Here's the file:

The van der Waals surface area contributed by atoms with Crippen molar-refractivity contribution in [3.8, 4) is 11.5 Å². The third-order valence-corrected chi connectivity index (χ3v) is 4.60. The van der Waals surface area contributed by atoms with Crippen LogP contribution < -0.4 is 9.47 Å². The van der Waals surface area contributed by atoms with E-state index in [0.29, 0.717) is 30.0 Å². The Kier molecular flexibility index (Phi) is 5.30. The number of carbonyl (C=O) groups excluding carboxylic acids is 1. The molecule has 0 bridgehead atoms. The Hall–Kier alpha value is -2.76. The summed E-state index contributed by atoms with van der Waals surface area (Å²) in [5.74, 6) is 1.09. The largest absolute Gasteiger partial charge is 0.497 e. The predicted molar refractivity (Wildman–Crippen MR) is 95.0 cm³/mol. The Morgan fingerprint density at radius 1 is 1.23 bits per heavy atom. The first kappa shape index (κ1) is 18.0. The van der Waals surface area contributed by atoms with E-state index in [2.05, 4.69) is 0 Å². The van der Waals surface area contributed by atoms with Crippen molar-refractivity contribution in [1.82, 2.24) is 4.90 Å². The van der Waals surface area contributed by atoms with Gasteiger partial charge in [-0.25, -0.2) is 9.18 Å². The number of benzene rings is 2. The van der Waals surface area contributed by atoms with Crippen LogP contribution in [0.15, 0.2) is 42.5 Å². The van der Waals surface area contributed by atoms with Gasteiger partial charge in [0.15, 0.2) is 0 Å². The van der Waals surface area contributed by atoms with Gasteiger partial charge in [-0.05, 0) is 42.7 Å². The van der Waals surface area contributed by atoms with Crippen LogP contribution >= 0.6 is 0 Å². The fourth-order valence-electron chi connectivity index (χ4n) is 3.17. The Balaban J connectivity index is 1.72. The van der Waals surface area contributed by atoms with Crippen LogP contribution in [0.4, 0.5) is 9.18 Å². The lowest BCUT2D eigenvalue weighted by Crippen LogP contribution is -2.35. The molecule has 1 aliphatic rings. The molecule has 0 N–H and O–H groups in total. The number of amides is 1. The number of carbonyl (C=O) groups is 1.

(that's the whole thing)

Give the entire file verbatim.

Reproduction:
The van der Waals surface area contributed by atoms with Crippen molar-refractivity contribution in [3.8, 4) is 11.5 Å². The third-order valence-corrected chi connectivity index (χ3v) is 4.60. The van der Waals surface area contributed by atoms with Crippen LogP contribution < -0.4 is 9.47 Å². The van der Waals surface area contributed by atoms with E-state index in [0.29, 0.717) is 30.0 Å². The Kier molecular flexibility index (Phi) is 5.30. The number of carbonyl (C=O) groups excluding carboxylic acids is 1. The molecule has 0 bridgehead atoms. The Hall–Kier alpha value is -2.76. The summed E-state index contributed by atoms with van der Waals surface area (Å²) in [5.74, 6) is 1.09. The largest absolute Gasteiger partial charge is 0.497 e. The predicted molar refractivity (Wildman–Crippen MR) is 95.0 cm³/mol. The Morgan fingerprint density at radius 1 is 1.23 bits per heavy atom. The first kappa shape index (κ1) is 18.0. The van der Waals surface area contributed by atoms with E-state index in [2.05, 4.69) is 0 Å². The van der Waals surface area contributed by atoms with Crippen molar-refractivity contribution in [1.82, 2.24) is 4.90 Å². The van der Waals surface area contributed by atoms with Gasteiger partial charge in [-0.25, -0.2) is 9.18 Å². The number of benzene rings is 2. The van der Waals surface area contributed by atoms with Crippen LogP contribution in [0.15, 0.2) is 42.5 Å². The van der Waals surface area contributed by atoms with Gasteiger partial charge in [0.15, 0.2) is 0 Å². The van der Waals surface area contributed by atoms with Gasteiger partial charge in [-0.05, 0) is 42.7 Å². The van der Waals surface area contributed by atoms with Crippen LogP contribution >= 0.6 is 0 Å². The fourth-order valence-electron chi connectivity index (χ4n) is 3.17. The Balaban J connectivity index is 1.72. The van der Waals surface area contributed by atoms with Crippen LogP contribution in [0.4, 0.5) is 9.18 Å². The lowest BCUT2D eigenvalue weighted by Crippen LogP contribution is -2.35. The molecule has 1 aliphatic rings. The molecule has 0 N–H and O–H groups in total. The number of amides is 1. The number of carbonyl (C=O) groups is 1.